Skagit County’s project to conserve nearly 54 acres of the Hedlin Farm was the top ranked project of 22 competing in the farmland preservation category of the statewide grant program, the Washington Wildlife and Recreation Program. Skagit County submitted 11 grant applications last year for farmland preservation projects and was awarded funding for 10 farms from the Recreation and Conservation Office.
“The Hedlin Farm project is a great example of what this grant program aims to accomplish,” said Kaleen Cottingham, director of the Recreation and Conservation Office, which administers the Washington Wildlife and Recreation Program. “Using this grant, Skagit County was able to leverage state funding by combining it with local funding to ensure we don’t lose more farmland to development.”
The farm provides critical winter forage for migratory birds including snow geese, raptors, shorebirds and swans and is next to Sullivan Slough, which is some of the best estuary habitat in the Skagit Delta. It also is an incredibly important as a working farm, Cottingham said.
Skagit County's population is estimated to almost double in the next 50 years and pressure to convert farmland is increasing dramatically, Cottingham said. The Hedlin Farm borders La Conner and the farm owners constantly receive inquiries about selling their land because of its spectacular views and desirable location, she said.
Cottingham will present the award to the Skagit County commissioners at their meeting at 11 a.m., Tuesday, 1800 Continental Place, in the Commission Meeting Room, Mount Vernon.
The Hedlin family has been farming the land for more than 100 years and has committed to preserving the agricultural and environmental heritage of the Skagit Valley. The Hedlin Farm is certified as Salmon Safe and was awarded the Vim Wright Stewardship Award for Farming and the Environment in 2008.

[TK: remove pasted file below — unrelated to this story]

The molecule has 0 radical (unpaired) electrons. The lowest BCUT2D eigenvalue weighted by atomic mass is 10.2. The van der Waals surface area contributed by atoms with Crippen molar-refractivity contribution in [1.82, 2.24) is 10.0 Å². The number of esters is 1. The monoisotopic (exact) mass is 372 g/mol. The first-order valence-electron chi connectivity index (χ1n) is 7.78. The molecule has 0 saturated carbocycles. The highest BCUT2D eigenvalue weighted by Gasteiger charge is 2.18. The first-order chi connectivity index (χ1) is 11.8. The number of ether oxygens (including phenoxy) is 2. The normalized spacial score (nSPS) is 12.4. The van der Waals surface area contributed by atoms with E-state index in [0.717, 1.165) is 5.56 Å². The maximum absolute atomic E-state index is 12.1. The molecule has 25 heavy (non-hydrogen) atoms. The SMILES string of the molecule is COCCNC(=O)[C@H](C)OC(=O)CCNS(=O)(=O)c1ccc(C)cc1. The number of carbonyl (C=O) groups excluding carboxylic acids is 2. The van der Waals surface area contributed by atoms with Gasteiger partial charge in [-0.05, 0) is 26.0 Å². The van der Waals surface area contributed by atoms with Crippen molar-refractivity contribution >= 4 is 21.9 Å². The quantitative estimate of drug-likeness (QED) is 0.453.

Skagit County will protect the farm with a voluntary, land preservation agreement, ensuring the land remains farmland forever. The preservation agreement allows the farmer to continue farming and the County to protect more land because it is less expensive than buying the land outright.
The Legislature created the Washington Wildlife and Recreation Program in 1990 with the idea of conserving land before it is developed, providing more places for outdoor recreation and protecting critical wildlife habitat and farmland. The Legislature recognized that the state’s growing population would need more places for outdoor recreation and wildlife and it would be more economical to buy the land early.
The County is matching the state funding with $181,350 in conservation futures, which are portions of property taxes used by local governments to buy land or development rights to protect natural areas, forests, wetlands and farms.
The competition for grant funding is high, with projects rated by citizens and professionals on many factors, such as need and cost-efficiencies.
“Only the best of the best projects get funded,” Cottingham said. “Skagit County has consistently brought forth outstanding projects. The County has had the top scoring farmland project twice in the past three grant rounds and overall has been awarded 48 grants since 1967 in eight different grant programs, totaling more than $6 million.”
The Recreation and Conservation Funding Board was established in 1964 to finance recreation and conservation projects throughout the state. Information about the agency is available online at www.rco.wa.gov. More information about the grant, as well as pictures, are available online at Hedlin Farm.